More than just medicine, Ayurveda is an approach to life, integrating mental, physical and spiritual well-being.
by Erin Geesaman Rabke
The flutter of butterfly wings in South America affects the weather where you live. Blow up a test bomb in "the middle of nowhere," and it affects the health of people for miles in every direction for years and years. Drive a car that gets low gas mileage and it affects the polar ice caps. Life is interdependent. Many ancient peoples understood this better than we do.
Some more personal examples also illustrate this broad principle. What you ate for lunch yesterday affects your mood and whether you're more spacey, agitated or content after chewing your last bite. The movie you watched before bed affects the quality of your sleep, and your effectiveness at work and your connection with loved ones. Your choice of morning beverage may have a great deal to do with that nagging pain in your knee. Your choice of produce imported from Chile or grown by your local farmer, your feelings of tense distraction or calm presence while you eat- all influence your health, and the health of your community.
"Life is relationship" is a basic understanding to which modern thinkers are only beginning to return. All these insights are obvious when looking at life through the lens of interdependence. This is the view of Ayurveda, the traditional medical practice of India.
From the ancients' close observation of the interdependent details of life in all its manifestations arose the science of life known as Ayurveda, the oldest continuously practiced medical system on the planet. Ayurveda, literally translated, means "knowledge of life," "science of longevity" or "art of living." It is an incredibly detailed and sophisticated scientific study of life on earth, with a particular emphasis on cultivating well-being at physical, mental and spiritual levels. Ayurveda is considered the sister science to yoga. Although yoga has gained great popularity and become a household word in our culture, Ayurveda is still in the beginning stages of blossoming here.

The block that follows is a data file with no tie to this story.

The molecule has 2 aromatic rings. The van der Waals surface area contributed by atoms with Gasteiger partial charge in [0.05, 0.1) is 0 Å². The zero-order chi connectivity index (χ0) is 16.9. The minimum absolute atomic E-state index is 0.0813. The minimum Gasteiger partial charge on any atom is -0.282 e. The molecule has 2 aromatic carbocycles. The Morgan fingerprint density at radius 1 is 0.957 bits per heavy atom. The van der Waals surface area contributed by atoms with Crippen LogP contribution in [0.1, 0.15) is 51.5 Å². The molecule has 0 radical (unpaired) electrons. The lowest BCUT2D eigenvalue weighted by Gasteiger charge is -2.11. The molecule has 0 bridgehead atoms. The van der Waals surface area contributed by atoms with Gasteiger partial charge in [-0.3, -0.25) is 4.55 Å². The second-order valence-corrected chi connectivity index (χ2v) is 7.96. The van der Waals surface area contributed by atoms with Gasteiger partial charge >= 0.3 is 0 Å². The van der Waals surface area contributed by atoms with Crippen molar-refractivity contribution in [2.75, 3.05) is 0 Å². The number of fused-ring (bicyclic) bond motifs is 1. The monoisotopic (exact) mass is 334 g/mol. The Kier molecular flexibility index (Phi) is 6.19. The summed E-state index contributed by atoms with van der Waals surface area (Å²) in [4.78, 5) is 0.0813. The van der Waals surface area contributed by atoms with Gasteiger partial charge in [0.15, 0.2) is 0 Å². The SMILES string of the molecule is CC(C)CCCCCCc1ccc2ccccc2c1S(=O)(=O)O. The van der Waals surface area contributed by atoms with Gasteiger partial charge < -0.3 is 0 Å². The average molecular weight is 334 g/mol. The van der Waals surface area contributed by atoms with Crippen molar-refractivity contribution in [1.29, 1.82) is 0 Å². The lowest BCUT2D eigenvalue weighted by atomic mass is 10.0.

Interestingly, in the Vedic tradition from which yoga and Ayurveda arose in India, yoga is known as the disciplines for working with the mind, while Ayurveda is known as the science for the body. Their overlapping territory is life itself – and both share roots in the understanding that body and mind, although distinguishable, are deeply intertwined. Ayurveda is primarily renowned as a medical system, but medicine is only a small slice of the wheel of Ayurvedic knowledge.
In Ayurveda, everything in the universe is composed of five elements – space, air, fire, water and earth-which, when combined, create the three doshas of vata (space and air), pitta (fire) and kapha (water and earth). The principles governing Ayurvedic understanding are as true for puppies, pine trees and weather patterns – all of life – as they are for human health. As Dr. Robert Svoboda (the first Westerner to graduate from an Indian Ayurvedic medical school) writes, "Every substance that we encounter, every action that we perform or that is performed on us influences our inner balance for good or ill. When we adapt ourselves effectively to changing circumstances, we remain healthy; exceed our limits in any direction and we are likely to swerve off course into the uncharted waters of illness. A full, rich, satisfying life of moderation and poise is likely to be a life that is fundamentally healthy."
Each person has a particular personal constitution, called "prakruti." This is your unique elemental combination of vata, pitta and kapha. Skilled practitioners can read your constitution from your pulse. Each of us is made up of each of the five elements, but in each person some elements predominate. Your prakruti may be uni-doshic (one dosha predominates clearly), bi-doshic (a combination of two doshas that share predominance) and rarely, people may be tri-doshic, where all three are equally present. Here are some general descriptions of the temperamental qualities of each of the doshas.